News, Politics

Syria: the strangest war

– Western military support for jihadist fighters in Syria could result in hundreds of thousands more deaths –

 

 

The Syrian government and its forces, led by Bashar al-Assad, has been winning the war that has raged in the country since 2011. Helped greatly in recent years by Russia, and by others, including the Iranian IRGC, it has now cornered its remaining enemies in small pockets of resistance. These ‘rebels’, as Western politicians and media benignly call them, consist of an array of groups, most of which are overtly militant Islamist. The same type of people who fly planes into buildings, blow-up teenagers at concerts and drive vans into pedestrians. They not only hate Assad, they hate the West and its values. The want a caliphate, not only in Syria, but across the whole region. In it, homosexuals will be killed and women veiled and made voiceless. Many of these groups are funded by Saudi Arabia, in spite of recent PR moves by the Kingdom. Some believe they receive training from the West. Before the war, Assad governed a complex region, holding it together and providing stability, in a successful and relatively secular state. It was far from perfect in a far from perfect region of conflicting religious and ethnic interests. Sometimes it required cruel and secretive activities to maintain the status quo. But nothing like the violence the country has seen in the last seven years.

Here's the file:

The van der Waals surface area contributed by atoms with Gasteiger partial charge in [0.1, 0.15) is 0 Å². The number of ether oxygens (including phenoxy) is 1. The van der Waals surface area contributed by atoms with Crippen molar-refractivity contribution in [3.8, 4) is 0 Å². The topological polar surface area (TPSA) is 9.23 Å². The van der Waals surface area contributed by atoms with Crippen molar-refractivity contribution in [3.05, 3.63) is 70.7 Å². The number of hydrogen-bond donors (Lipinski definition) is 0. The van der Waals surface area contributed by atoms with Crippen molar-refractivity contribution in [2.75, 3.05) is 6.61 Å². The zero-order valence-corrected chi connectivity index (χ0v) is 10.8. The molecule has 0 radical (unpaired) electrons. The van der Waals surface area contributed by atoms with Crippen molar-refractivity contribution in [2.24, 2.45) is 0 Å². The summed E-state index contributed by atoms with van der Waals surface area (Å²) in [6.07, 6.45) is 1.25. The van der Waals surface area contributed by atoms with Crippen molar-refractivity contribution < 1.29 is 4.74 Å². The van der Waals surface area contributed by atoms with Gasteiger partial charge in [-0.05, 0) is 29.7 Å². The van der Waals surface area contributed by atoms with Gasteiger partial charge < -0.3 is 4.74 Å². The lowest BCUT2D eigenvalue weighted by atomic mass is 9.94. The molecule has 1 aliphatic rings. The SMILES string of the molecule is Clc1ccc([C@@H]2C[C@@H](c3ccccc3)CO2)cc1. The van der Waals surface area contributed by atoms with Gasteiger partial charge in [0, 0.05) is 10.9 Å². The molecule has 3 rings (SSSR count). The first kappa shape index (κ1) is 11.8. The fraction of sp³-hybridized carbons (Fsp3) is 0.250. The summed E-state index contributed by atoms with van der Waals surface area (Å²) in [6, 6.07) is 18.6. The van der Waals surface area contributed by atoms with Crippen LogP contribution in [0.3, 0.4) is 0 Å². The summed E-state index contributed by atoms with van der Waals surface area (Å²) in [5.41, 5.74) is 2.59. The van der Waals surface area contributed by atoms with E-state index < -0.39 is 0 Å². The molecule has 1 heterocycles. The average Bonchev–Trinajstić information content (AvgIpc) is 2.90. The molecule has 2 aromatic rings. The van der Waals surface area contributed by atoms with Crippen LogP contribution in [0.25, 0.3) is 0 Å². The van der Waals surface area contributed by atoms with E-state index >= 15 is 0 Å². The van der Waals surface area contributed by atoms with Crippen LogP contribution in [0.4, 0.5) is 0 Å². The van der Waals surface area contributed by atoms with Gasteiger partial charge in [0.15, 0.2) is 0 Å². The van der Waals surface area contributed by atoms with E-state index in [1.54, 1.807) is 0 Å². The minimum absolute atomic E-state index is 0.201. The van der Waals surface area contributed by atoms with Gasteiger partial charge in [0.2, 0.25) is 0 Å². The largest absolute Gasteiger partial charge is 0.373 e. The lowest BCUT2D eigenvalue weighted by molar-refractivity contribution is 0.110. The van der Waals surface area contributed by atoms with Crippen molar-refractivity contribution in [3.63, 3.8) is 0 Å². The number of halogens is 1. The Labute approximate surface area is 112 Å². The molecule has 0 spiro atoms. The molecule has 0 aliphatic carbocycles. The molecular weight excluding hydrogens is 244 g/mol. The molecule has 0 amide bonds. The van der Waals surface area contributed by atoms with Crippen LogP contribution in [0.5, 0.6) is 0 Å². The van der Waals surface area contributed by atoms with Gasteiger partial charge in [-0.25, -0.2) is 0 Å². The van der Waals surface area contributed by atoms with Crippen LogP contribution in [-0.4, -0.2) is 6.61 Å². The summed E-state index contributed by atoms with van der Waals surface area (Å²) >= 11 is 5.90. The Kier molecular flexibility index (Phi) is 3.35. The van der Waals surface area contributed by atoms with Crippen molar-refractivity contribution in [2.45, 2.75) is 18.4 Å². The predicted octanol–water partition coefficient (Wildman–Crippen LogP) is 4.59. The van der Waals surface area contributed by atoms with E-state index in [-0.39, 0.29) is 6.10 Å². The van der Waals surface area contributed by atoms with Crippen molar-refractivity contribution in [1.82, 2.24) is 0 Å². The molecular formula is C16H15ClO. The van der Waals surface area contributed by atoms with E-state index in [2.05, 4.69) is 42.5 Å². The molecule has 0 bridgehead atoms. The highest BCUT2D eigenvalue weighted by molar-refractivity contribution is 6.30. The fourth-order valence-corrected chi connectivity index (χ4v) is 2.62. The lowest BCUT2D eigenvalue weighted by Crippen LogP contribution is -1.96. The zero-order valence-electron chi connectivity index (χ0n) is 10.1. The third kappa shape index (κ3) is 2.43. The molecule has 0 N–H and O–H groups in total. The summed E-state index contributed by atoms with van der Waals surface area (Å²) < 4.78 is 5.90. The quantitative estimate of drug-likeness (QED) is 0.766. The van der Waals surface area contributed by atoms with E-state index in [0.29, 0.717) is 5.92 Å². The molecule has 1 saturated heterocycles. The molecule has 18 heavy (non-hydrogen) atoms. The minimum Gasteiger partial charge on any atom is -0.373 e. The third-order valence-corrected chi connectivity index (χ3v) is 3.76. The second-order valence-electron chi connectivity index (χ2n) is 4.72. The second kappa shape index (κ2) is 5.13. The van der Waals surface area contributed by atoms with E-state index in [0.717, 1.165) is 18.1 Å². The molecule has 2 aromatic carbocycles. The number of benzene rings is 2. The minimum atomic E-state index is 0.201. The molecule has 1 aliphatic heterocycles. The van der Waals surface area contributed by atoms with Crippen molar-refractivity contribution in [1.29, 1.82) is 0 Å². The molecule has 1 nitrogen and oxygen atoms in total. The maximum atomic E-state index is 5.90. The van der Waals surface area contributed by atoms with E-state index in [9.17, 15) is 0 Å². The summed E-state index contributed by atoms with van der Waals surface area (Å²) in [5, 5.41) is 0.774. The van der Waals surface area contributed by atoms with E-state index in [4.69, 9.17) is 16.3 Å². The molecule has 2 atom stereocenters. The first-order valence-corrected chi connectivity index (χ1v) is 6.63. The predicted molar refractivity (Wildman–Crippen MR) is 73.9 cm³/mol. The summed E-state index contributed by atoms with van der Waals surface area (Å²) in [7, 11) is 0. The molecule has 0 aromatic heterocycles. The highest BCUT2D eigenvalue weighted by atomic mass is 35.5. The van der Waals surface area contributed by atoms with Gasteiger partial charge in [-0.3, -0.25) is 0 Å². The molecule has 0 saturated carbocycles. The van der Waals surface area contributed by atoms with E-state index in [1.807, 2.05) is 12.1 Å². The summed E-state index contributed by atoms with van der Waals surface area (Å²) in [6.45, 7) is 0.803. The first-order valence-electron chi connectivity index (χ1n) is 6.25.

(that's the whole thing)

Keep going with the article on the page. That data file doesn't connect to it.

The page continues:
A great number of the Islamists are now dead or have left. The war should be almost over. Assad’s enemies, on one level, are almost powerless and defeated. Yet, through a bizarre promotion of their interests and aims, their cause has been revived, with the help of our own politicians, media and some NGOs. It’s worth saying that again: our own political elite and most of the media appear to be working in the interests of murderers who wish to see us dead. If yesterday’s reports of a chemical attack achieve what they’re supposed to achieve, it’s likely Assad will be attacked and militants could be allowed to bring chaos and hundreds of thousands more deaths over the coming year or two. It will also risk a direct confrontation between US and Russian forces in the region.